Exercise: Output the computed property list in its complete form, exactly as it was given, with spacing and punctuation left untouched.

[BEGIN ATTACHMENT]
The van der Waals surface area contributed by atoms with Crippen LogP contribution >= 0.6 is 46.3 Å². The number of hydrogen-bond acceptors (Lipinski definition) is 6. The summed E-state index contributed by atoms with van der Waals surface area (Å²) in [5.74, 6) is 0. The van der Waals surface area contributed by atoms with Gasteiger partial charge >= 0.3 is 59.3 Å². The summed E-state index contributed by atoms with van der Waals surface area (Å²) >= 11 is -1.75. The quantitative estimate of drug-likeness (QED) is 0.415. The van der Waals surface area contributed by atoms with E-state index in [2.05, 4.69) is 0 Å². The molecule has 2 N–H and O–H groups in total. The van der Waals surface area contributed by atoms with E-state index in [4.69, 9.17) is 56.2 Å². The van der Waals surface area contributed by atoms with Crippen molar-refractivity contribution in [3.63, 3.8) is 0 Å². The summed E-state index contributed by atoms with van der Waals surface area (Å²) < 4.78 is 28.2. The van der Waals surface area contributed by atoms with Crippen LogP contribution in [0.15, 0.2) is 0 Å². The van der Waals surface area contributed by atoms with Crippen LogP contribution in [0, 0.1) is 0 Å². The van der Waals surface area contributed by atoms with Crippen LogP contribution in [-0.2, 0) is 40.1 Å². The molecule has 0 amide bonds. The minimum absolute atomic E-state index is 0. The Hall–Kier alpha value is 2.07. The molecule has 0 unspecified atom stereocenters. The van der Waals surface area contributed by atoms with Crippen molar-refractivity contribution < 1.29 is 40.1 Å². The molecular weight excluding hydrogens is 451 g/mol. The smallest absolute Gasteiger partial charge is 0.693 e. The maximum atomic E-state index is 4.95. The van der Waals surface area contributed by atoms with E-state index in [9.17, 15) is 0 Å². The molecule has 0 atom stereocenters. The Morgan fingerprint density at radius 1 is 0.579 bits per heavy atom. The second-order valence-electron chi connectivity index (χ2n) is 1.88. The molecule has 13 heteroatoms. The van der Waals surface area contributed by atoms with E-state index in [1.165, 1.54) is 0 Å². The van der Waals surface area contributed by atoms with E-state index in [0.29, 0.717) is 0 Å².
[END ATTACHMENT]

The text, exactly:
The van der Waals surface area contributed by atoms with Crippen LogP contribution >= 0.6 is 46.3 Å². The number of hydrogen-bond acceptors (Lipinski definition) is 6. The summed E-state index contributed by atoms with van der Waals surface area (Å²) in [5.74, 6) is 0. The van der Waals surface area contributed by atoms with Gasteiger partial charge >= 0.3 is 59.3 Å². The summed E-state index contributed by atoms with van der Waals surface area (Å²) >= 11 is -1.75. The quantitative estimate of drug-likeness (QED) is 0.415. The van der Waals surface area contributed by atoms with E-state index in [2.05, 4.69) is 0 Å². The molecule has 2 N–H and O–H groups in total. The van der Waals surface area contributed by atoms with E-state index in [4.69, 9.17) is 56.2 Å². The van der Waals surface area contributed by atoms with Crippen molar-refractivity contribution in [3.63, 3.8) is 0 Å². The summed E-state index contributed by atoms with van der Waals surface area (Å²) < 4.78 is 28.2. The van der Waals surface area contributed by atoms with Crippen LogP contribution in [0.15, 0.2) is 0 Å². The van der Waals surface area contributed by atoms with Crippen LogP contribution in [0, 0.1) is 0 Å². The van der Waals surface area contributed by atoms with Crippen LogP contribution in [-0.2, 0) is 40.1 Å². The molecule has 0 amide bonds. The minimum absolute atomic E-state index is 0. The Hall–Kier alpha value is 2.07. The molecule has 0 unspecified atom stereocenters. The van der Waals surface area contributed by atoms with Crippen molar-refractivity contribution < 1.29 is 40.1 Å². The molecular weight excluding hydrogens is 451 g/mol. The smallest absolute Gasteiger partial charge is 0.693 e. The maximum atomic E-state index is 4.95. The van der Waals surface area contributed by atoms with E-state index in [9.17, 15) is 0 Å². The molecule has 0 atom stereocenters. The Morgan fingerprint density at radius 1 is 0.579 bits per heavy atom. The second-order valence-electron chi connectivity index (χ2n) is 1.88. The molecule has 13 heteroatoms. The van der Waals surface area contributed by atoms with E-state index in [1.165, 1.54) is 0 Å². The van der Waals surface area contributed by atoms with E-state index in [0.29, 0.717) is 0 Å².